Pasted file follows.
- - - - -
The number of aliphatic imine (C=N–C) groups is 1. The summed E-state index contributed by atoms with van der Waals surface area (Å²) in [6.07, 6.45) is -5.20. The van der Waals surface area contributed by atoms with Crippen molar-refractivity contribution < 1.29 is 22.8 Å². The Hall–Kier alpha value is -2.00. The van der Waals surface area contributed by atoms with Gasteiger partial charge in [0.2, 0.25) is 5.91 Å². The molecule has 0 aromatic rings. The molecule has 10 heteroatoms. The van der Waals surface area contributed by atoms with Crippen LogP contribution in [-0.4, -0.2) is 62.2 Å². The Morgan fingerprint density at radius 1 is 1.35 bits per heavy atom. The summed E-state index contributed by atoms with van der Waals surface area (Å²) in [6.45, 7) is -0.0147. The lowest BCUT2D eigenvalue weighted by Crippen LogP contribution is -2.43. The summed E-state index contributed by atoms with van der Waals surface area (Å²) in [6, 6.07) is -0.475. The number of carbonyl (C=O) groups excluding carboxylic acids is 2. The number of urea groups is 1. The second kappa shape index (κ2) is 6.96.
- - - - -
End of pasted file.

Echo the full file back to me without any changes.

The number of aliphatic imine (C=N–C) groups is 1. The summed E-state index contributed by atoms with van der Waals surface area (Å²) in [6.07, 6.45) is -5.20. The van der Waals surface area contributed by atoms with Crippen molar-refractivity contribution < 1.29 is 22.8 Å². The Hall–Kier alpha value is -2.00. The van der Waals surface area contributed by atoms with Gasteiger partial charge in [0.2, 0.25) is 5.91 Å². The molecule has 0 aromatic rings. The molecule has 10 heteroatoms. The van der Waals surface area contributed by atoms with Crippen LogP contribution in [-0.4, -0.2) is 62.2 Å². The Morgan fingerprint density at radius 1 is 1.35 bits per heavy atom. The summed E-state index contributed by atoms with van der Waals surface area (Å²) in [6.45, 7) is -0.0147. The lowest BCUT2D eigenvalue weighted by Crippen LogP contribution is -2.43. The summed E-state index contributed by atoms with van der Waals surface area (Å²) in [6, 6.07) is -0.475. The number of carbonyl (C=O) groups excluding carboxylic acids is 2. The number of urea groups is 1. The second kappa shape index (κ2) is 6.96.